Anyway, you’ll notice I’m not the traditional 9-5 type of person at all. I dabble into a lot of different things and so organizing my life is kind of a nightmare sometimes because I have to make sure to meet deadlines for each “job.” Which brings me back to the original dreaded questions. “So, what do you do?” People/family always ask this; it’s the question to fill silence with an answer that may or may not be interesting. The real question is, “What don’t I do?”

Typically, I’ll answer depending on my mood at that given moment. I hate to list the things I do because it usually leads to a lot of questions, so I stick with one and don’t mention the others. I have the luxury of trying new things at this moment in my life and I’m always thankful for the chance to discover what it is I want to dedicate my life to. I think it’s easy enough for me to find an office job and work a 40-hr week, but that’s just not me and I would probably go insane. (I’ve worked in an office for a fashion company before and when month three hit, I just couldn’t take it anymore).

I guess what I’m trying to say is that even though the road is tough and may not yield immediate spoils, seek your dream job or passion if you have the opportunity. You’ll be pleasantly surprised with how easy it is to put in hours and hours of your time without it feeling like work at all. Most of the times, you won’t end up where you thought you would five years ago. I never imagined I’d be where I am today and I’m ecstatic with what I’ve accomplished in my 25 years of life. I might not be rolling in the dough, but I can confidently say that I am more than satisfied with where I am right at this moment. I can just feel that this year will be an incredible milestone for me. Keep reaching for the stars, they’re closer than you think.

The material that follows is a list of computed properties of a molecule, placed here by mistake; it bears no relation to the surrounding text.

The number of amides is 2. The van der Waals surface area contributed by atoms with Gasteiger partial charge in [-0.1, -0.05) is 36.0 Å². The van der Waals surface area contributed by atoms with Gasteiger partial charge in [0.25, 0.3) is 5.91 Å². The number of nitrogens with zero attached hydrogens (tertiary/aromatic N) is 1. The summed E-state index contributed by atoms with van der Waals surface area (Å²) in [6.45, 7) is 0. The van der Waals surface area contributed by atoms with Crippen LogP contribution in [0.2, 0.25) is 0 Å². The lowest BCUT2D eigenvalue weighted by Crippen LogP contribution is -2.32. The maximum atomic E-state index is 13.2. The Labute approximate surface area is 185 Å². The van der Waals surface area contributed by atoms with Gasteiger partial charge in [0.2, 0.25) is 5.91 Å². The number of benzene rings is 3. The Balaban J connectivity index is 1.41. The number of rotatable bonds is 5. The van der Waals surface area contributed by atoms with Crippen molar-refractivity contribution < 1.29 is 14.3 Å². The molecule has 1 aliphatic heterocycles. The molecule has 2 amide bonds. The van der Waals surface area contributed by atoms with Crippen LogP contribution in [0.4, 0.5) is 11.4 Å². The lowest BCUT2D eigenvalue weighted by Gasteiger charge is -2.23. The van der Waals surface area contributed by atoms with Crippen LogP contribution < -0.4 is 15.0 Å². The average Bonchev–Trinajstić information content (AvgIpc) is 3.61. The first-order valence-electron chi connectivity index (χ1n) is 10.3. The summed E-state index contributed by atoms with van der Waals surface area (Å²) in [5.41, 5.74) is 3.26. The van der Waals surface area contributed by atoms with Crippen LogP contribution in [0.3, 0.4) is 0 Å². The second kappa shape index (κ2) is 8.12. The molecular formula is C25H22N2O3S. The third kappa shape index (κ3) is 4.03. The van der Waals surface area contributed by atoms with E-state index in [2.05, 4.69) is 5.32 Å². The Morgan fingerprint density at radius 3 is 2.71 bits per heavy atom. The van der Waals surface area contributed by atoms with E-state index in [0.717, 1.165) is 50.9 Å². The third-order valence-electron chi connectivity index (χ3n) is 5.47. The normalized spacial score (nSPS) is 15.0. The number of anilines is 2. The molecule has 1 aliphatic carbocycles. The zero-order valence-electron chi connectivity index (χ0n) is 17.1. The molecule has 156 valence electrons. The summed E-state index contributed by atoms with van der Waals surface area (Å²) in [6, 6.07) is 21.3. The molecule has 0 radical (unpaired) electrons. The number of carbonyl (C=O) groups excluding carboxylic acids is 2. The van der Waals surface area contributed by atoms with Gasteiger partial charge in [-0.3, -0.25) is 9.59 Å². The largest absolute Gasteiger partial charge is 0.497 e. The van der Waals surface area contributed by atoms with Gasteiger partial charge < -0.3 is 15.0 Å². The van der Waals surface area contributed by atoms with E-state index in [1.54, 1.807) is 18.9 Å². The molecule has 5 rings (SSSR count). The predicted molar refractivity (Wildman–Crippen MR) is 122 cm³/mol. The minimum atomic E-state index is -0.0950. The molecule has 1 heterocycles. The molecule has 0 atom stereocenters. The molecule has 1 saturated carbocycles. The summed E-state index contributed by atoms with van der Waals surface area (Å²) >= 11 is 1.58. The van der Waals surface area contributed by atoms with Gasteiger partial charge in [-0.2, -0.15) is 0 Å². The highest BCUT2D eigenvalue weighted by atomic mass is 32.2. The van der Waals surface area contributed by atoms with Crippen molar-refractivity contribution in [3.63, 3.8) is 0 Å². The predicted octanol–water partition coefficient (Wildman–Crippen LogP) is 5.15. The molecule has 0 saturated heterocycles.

Stop asking, “So, what do you do?”

It’s time to be asking, “So, what do you want to do and what are you going to do about it?”

Kalcyon Soundtrack

Kalcyon will officially be released on January 31, 2016. And I’m happy to say that the e-book, paperback, AND hardcover will be available for purchase!

To have a little look into what to anticipate, here is the soundtrack that inspired me throughout the writing journey of Kalcyon. Enjoy!

I made both the Karnage and Kalcyon playlists public on Spotify if you want to listen to them at your own leisure.

Karnage Soundtrack

Kalcyon Soundtrack

KALCYON SOUNDTRACK

  1. i believe by Christina Perri
  2. human by Christina Perri
  3. Wings by Birdy
  4. One the Water by Finding Favour
  5. Stars by Marie Hines
  6. Young Blood by Bea Miller
  7. The Call by Regina Spektor
  8. Feels Like Coming Home by Jetta
  9. If You Say So by Lea Michele
  10. The Sun Is Rising by Britt Nicole
  11. Cassiopeia by Sara Bareilles
  12. Crystals by Of Monsters And Men
  13. Hunger by Of Monsters And Men
  14. Black Water by Of Monsters And Men
  15. I of the Storm by Of Monsters And Men